A Thousand Words A Day

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Location: Columbus, Ohio, United States

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Friday, November 29, 2002

NaNoWriMo, Day 29
Word count, start of day -- 48,800
I can't believe that I hadn't not called her. I can't believe that I had not spoken to her. It had been eight, maybe nine weeks. But I saw her as soon as I got Gwen out of the car. To be honest, I saw a hot redhead and hoped it was Annie. Maybe I did not know it was her right away, but I did decide to walk straight up to her, just in case it was her. Then, when I knew for sure that it was Annie, I had ten to fifteen seconds to decide what to say and how to behave. I considered casual. I considered repentant. I even considered aloof.

I guess I settled on casual. And I guess it worked. The afternoon was pleasant enough. I even pumped Natalie afterward for info and reactions. "Did you have fun?" I asked her.

"Oh, yeah," she said enthusiastically, before turning serious. "She is a very good sand builder."

This was high praise coming from Natalie, a girl who would live in a sandbox if she could. "Erin seems friendly. Maybe we can do something with her again some time."

"Great," Natalie said, clapping her hands in front of her.

I had the same reaction myself. Maybe it ran in the Norton genes. "I sometimes work with her Mom, Annie. So maybe we will be able to schedule something."

I had told Annie that I would be at the Center in the next week or two. "I am so glad that I saw you here first, though. If could not have been this casual, this peaceful." I was struggling to find words to describe the day. "It would have been very uncomfortable if I first saw you in the office." I shook my head at the thought. "I can't believe I almost let that happen."

Annie had pulled me into her arms are that point. "But it didn't happen that way."

It was a simple statement that I imputed a grand profundity to. We were back at that mystical connection thing I thought I had felt before. Call it fate, call it coincidence, or just call it dumb luck. Whatever it was, I was just going to ride with it.

"What's up at my office," she asked. "Are we going to be bought out?" She seemed a little nervous at this thought.

I chuckled. She was fishing for information, it was clear that's what she was doing. But that was no reason for me to not give her any information. "No, it's not that. The Center is going to be a purchaser, not a purchasee."

She took that in. "Is that a good thing for us?"

"Well it's a good thing for me, and probably a good thing for you." She asked me to explain this comment. "Well, your accounting department will get more work, you may get more workers, and you may get more responsibilities. Do you want to be a supervisor?"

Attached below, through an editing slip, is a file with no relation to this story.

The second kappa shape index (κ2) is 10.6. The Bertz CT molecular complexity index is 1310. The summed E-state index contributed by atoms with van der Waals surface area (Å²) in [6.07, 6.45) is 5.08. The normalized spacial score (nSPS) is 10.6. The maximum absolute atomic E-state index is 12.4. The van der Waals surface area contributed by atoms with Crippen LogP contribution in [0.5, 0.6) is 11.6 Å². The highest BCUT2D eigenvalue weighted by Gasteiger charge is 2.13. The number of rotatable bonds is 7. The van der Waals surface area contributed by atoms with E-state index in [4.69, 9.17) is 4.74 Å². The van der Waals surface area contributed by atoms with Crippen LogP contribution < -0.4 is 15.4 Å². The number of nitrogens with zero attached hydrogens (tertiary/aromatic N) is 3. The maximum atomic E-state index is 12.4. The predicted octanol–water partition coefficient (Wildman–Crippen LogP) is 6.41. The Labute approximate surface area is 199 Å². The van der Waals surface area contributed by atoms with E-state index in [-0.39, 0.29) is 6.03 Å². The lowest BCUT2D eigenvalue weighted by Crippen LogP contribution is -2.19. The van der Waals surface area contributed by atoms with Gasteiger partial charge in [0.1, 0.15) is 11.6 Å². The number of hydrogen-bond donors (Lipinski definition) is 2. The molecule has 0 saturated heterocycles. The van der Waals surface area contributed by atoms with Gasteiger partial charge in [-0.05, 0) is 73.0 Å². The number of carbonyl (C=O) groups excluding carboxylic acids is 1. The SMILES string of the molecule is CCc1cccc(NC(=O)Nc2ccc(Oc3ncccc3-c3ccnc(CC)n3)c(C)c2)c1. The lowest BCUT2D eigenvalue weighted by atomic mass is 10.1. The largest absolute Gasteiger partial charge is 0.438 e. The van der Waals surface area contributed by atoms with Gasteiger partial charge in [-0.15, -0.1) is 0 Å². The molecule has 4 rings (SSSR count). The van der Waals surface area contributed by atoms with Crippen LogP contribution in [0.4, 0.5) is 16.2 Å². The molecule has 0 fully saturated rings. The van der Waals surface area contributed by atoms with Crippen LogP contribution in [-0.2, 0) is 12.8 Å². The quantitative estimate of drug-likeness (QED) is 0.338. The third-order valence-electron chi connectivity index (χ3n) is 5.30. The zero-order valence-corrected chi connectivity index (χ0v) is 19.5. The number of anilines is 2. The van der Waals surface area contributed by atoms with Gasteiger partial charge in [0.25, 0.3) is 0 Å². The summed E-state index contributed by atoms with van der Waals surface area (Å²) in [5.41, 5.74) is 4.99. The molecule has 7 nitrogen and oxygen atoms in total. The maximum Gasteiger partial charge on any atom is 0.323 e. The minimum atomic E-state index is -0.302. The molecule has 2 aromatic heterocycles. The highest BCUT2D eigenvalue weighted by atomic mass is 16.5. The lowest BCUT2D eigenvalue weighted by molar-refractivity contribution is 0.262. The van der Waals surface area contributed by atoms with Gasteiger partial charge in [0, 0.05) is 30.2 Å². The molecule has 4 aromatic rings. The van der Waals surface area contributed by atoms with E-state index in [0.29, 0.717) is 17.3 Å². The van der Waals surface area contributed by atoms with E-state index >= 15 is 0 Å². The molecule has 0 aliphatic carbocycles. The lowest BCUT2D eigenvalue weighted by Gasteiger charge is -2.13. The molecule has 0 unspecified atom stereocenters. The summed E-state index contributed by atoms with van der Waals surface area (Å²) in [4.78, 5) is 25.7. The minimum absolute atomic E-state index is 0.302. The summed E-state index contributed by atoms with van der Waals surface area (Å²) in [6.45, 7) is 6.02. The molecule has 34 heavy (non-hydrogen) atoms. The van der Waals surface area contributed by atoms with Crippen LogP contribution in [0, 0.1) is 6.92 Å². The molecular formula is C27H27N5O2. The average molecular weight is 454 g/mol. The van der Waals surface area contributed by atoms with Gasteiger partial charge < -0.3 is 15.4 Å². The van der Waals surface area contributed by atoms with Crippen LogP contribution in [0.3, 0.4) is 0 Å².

"Sure, a raise and a promotion? Of course."

"Not everyone does," I pointed out. "Extra responsibilities, too. But if you are interested, you will probably have a chance to be a supervisor, at least a little while down the road."

"That's great," she said. "I'll be needing the money," she said. I took this as a reference to her separation, but I let it go without comment.

"And it's good for me," I went on, "in that if I can shepherd this deal through, my stock at the firm will rise, too."

"A win-win?" she asked.

"I sure hope so." The Center had way bigger plans than this in the next year or two, and at least I kept those secrets. I let her know that the purchase would be announced next week or the week after. I pledged her to secrecy, and also told her I'd let her know if there were any changes I would let her know that. If it went well, there would be an announcement at the Center, and I would be there afterwards to answer questions for the accounting department and explain what they would need to do during the transition. And we would have a lunch together. Or two, if I could find a reason to stretch myself out to two days.

When Natalie and I arrived at home, she announced with gusto that the "answer phone" was blinking. Most of the messages were usually junk or hang-ups, but ever since my mother left a message for Natalie and only Natalie, she enthusiastically announced any time we found the message light

blinking. And this time, it was a message for Natalie, sort of.

They must have called from the park itself. It sounded like a pay phone, and it was only twenty minutes after we left. A little girl's voice cracked. Haltingly, we heard, "Hello, Natty, this Erin. I have fun today at the park." Then we heard some whispering, then Erin's voice came on the tape again. "Right, I know, mom. I hope maybe we can see each other again soon. I liked playing together." There was three seconds of silence. Well, three seconds of ambient park noise.

Then a strong female voice I recognized came on the recording. She spoke slowly, knowing that she was talking to both Natalie and me. "Yes, Brian, this is Annie, Erin's mom. We both wanted to say again that we like playing with you two today. We both liked seeing you and hope to again soon. We don't want as much time to pass before we see you again, okay?" She left their phone number and then both yelled "goodbye" into the phone before hanging up.

I eyed Natalie, who listened carefully to every word of the message. Of course, it was for her! "Well," I asked," what do you think? Do you want to play with them again?"

She was enthusiastic in her response.

"Well, Natalie, I can't promise, but I will try to give them a call in a few days, all right?"

My daughter agreed with me, then wagged her finger in my face. "But don't you forget, Daddy."

"I won't forget, Natalie, you don't have to worry about that. I won't forget."


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